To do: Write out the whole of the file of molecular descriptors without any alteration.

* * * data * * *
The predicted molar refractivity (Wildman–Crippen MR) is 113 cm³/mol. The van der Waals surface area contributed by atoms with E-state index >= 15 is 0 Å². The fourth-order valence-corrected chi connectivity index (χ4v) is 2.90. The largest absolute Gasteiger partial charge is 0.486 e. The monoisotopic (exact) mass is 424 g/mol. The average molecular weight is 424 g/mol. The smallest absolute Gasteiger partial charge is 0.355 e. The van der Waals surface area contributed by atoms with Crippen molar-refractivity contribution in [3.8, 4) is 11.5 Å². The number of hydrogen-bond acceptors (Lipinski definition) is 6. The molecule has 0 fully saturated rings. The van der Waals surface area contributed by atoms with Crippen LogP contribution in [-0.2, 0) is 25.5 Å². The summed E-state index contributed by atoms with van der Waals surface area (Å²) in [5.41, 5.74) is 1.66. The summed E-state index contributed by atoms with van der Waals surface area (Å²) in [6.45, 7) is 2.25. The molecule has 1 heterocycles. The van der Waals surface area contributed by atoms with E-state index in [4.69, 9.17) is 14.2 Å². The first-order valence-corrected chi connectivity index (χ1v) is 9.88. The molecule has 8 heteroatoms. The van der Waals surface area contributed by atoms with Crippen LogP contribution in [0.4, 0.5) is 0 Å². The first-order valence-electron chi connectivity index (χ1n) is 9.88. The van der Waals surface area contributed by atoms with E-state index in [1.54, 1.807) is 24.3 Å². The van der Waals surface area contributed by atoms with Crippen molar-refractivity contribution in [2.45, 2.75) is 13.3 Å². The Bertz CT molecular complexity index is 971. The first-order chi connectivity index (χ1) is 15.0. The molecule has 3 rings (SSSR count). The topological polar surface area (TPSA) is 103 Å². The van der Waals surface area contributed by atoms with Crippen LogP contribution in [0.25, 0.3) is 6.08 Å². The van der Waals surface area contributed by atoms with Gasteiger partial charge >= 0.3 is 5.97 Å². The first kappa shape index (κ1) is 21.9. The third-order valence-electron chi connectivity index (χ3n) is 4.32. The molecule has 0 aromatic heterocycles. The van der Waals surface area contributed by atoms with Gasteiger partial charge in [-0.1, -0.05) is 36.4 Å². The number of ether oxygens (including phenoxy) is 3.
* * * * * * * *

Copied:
The predicted molar refractivity (Wildman–Crippen MR) is 113 cm³/mol. The van der Waals surface area contributed by atoms with E-state index >= 15 is 0 Å². The fourth-order valence-corrected chi connectivity index (χ4v) is 2.90. The largest absolute Gasteiger partial charge is 0.486 e. The monoisotopic (exact) mass is 424 g/mol. The average molecular weight is 424 g/mol. The smallest absolute Gasteiger partial charge is 0.355 e. The van der Waals surface area contributed by atoms with Crippen molar-refractivity contribution in [3.8, 4) is 11.5 Å². The number of hydrogen-bond acceptors (Lipinski definition) is 6. The molecule has 0 fully saturated rings. The van der Waals surface area contributed by atoms with Crippen LogP contribution in [-0.2, 0) is 25.5 Å². The summed E-state index contributed by atoms with van der Waals surface area (Å²) in [5.41, 5.74) is 1.66. The summed E-state index contributed by atoms with van der Waals surface area (Å²) in [6.45, 7) is 2.25. The molecule has 1 heterocycles. The van der Waals surface area contributed by atoms with E-state index in [4.69, 9.17) is 14.2 Å². The first-order valence-corrected chi connectivity index (χ1v) is 9.88. The molecule has 8 heteroatoms. The van der Waals surface area contributed by atoms with Crippen LogP contribution in [0.4, 0.5) is 0 Å². The first-order valence-electron chi connectivity index (χ1n) is 9.88. The van der Waals surface area contributed by atoms with E-state index in [1.54, 1.807) is 24.3 Å². The van der Waals surface area contributed by atoms with Crippen molar-refractivity contribution in [2.45, 2.75) is 13.3 Å². The Bertz CT molecular complexity index is 971. The first-order chi connectivity index (χ1) is 15.0. The molecule has 3 rings (SSSR count). The topological polar surface area (TPSA) is 103 Å². The van der Waals surface area contributed by atoms with Crippen LogP contribution in [0.25, 0.3) is 6.08 Å². The van der Waals surface area contributed by atoms with Gasteiger partial charge >= 0.3 is 5.97 Å². The first kappa shape index (κ1) is 21.9. The third-order valence-electron chi connectivity index (χ3n) is 4.32. The molecule has 0 aromatic heterocycles. The van der Waals surface area contributed by atoms with Gasteiger partial charge in [-0.1, -0.05) is 36.4 Å². The number of ether oxygens (including phenoxy) is 3.